I force it. I find that if I take a break, the “don’t feel like writing” phase lasts much longer than if I just tell myself to suck it up and write anyways.
Any writing quirks?
Well, I wear a bathrobe (yes, even in the summer) while I write. A thick, warm bathrobe. I also have a folding chair with a box on it beside my chair… for my cat. Having a cat next to me helps me write better (And keeps him off of my keyboard!). I also lock myself in the smallest, quietest, darkest space available. And then I listen to Batman music.
Have you worked on your novel intoxicated? What was the result?
I have, once. The result was the impression I was the most genius writer since Chaucer. The after-result was realizing that I am, in fact, not.
What would you do if people around you didn’t take your writing seriously or see it as a hobby?
Until less than a year ago, that was pretty much everyone around me. I speak rather colloquially online and in person. If I don’t have at least 5 exclamation points in a paragraph or a dozen emoticons, it’s probably not me. So I think a big part was the inability of people to separate the goofball they know with someone who can “write a legitimate novel.” It was tough for a long time—frustrating and rather insulting. I will say what many in my shoes have said: it hurts. But I will also say, in my case, that it’s forgotten the moment they read and love my novel or see the success I have at conventions/online, etc… It has been a bit of “validation,” honestly. And so I suppose it’s eventually had a positive effect on everything.
Some authors seem to have a love-hate relationship to writing. Can you relate?
I understand that completely. There are days where I feel that way—usually when the voices in my head refuse to co-operate. I love those characters but I hate that they can cut their strings.
Do you think success as an author must be linked to money?
To a degree, yes. There are probably brilliant authors out there who do not have the financial means to hire a good editor or good artwork or good publicity and so they will never be discovered. It’s a real shame. I think having money going into the field is often very important to your future success. However, more than this is the way an author handles themselves online—through forums and social media—as well as in person at conventions. I ran into an author at a convention whose cover failed to impress me, but their personality was so magnetizing that I purchased their book and am enjoying it thoroughly. I hope they achieve the same impressions online—they deserve it.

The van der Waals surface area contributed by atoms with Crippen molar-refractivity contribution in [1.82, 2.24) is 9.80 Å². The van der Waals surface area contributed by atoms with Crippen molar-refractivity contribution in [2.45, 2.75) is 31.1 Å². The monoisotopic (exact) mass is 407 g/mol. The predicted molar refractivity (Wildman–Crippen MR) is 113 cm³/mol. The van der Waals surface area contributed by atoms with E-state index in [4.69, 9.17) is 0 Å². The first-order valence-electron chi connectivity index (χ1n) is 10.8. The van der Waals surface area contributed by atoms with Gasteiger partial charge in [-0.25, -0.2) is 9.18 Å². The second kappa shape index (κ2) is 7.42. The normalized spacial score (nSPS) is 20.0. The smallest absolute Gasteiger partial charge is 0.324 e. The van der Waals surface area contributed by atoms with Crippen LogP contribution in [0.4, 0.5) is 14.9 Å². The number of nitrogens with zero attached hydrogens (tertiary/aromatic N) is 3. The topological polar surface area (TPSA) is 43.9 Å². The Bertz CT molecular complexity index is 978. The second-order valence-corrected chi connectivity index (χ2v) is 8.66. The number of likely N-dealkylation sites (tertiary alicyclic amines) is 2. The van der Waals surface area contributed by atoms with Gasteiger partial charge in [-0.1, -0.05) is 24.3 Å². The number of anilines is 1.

What had writing taught you?
Some authors write their characters from their experience. I live with experience learned through my characters.
Leave us with some words of wisdom.
Never be afraid to share your work! So many authors I know (and even myself, at times) are embarrassed to share their work for fear of criticism. If you don’t share your work, you’ll never know how far you have come or how far you have to go. Take a chance on the people in your life. They might just surprise you.
Title: Kings or Pawns (Steps of Power: The Kings Book I)
Author: J. J. Sherwood
Publisher: Silver Helm
Purchase on Amazon
About the Book:
The first book in JJ Sherwood’s Steps of Power epic fantasy series. The Kings, Book I: Kings or Pawns is a political intrigue that spirals into an action and adventure series as the final events unfold.
8,994 P.E.—The elven city of Elvorium has become corrupted to the core by politics. With his father dead and The Royal Schism at his back, Prince Hairem becomes the king of the elven world on Sevrigel. Young and daring, Hairem is determined to undo the council’s power, but quickly finds his loyal council members brutally murdered by an assassin loosed within the city.
As corruption and death threaten to tear the city apart from within, the warlord Saebellus threatens the city from without, laying siege to Sevrigel’s eastern capital. With the elven world crumbling around him, Hairem finds himself in a dangerous political balance between peace and all out war.